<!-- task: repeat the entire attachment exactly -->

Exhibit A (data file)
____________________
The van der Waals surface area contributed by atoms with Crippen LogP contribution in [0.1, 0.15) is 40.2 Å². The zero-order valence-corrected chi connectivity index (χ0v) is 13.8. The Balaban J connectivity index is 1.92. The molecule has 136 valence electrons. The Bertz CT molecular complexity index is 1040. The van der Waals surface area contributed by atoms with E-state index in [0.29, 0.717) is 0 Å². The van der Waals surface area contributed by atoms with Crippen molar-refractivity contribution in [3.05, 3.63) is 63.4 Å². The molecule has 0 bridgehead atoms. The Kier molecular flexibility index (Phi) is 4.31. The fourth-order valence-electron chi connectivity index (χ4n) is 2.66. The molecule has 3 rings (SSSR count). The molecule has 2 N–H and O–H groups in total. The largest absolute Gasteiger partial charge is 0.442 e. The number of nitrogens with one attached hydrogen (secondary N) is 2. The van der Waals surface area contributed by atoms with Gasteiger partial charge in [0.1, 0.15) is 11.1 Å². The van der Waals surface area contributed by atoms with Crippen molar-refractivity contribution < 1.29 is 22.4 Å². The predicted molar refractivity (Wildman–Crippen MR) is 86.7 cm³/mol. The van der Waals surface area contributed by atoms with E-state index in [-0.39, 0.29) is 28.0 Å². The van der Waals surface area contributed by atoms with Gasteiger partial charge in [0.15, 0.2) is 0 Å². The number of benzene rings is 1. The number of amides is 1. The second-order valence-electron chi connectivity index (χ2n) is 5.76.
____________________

The van der Waals surface area contributed by atoms with Crippen LogP contribution in [0.1, 0.15) is 40.2 Å². The zero-order valence-corrected chi connectivity index (χ0v) is 13.8. The Balaban J connectivity index is 1.92. The molecule has 136 valence electrons. The Bertz CT molecular complexity index is 1040. The van der Waals surface area contributed by atoms with E-state index in [0.29, 0.717) is 0 Å². The van der Waals surface area contributed by atoms with Crippen molar-refractivity contribution in [3.05, 3.63) is 63.4 Å². The molecule has 0 bridgehead atoms. The Kier molecular flexibility index (Phi) is 4.31. The fourth-order valence-electron chi connectivity index (χ4n) is 2.66. The molecule has 3 rings (SSSR count). The molecule has 2 N–H and O–H groups in total. The largest absolute Gasteiger partial charge is 0.442 e. The number of nitrogens with one attached hydrogen (secondary N) is 2. The van der Waals surface area contributed by atoms with Gasteiger partial charge in [0.1, 0.15) is 11.1 Å². The van der Waals surface area contributed by atoms with Crippen molar-refractivity contribution < 1.29 is 22.4 Å². The predicted molar refractivity (Wildman–Crippen MR) is 86.7 cm³/mol. The van der Waals surface area contributed by atoms with E-state index in [-0.39, 0.29) is 28.0 Å². The van der Waals surface area contributed by atoms with Gasteiger partial charge in [0.15, 0.2) is 0 Å². The number of benzene rings is 1. The number of amides is 1. The second-order valence-electron chi connectivity index (χ2n) is 5.76.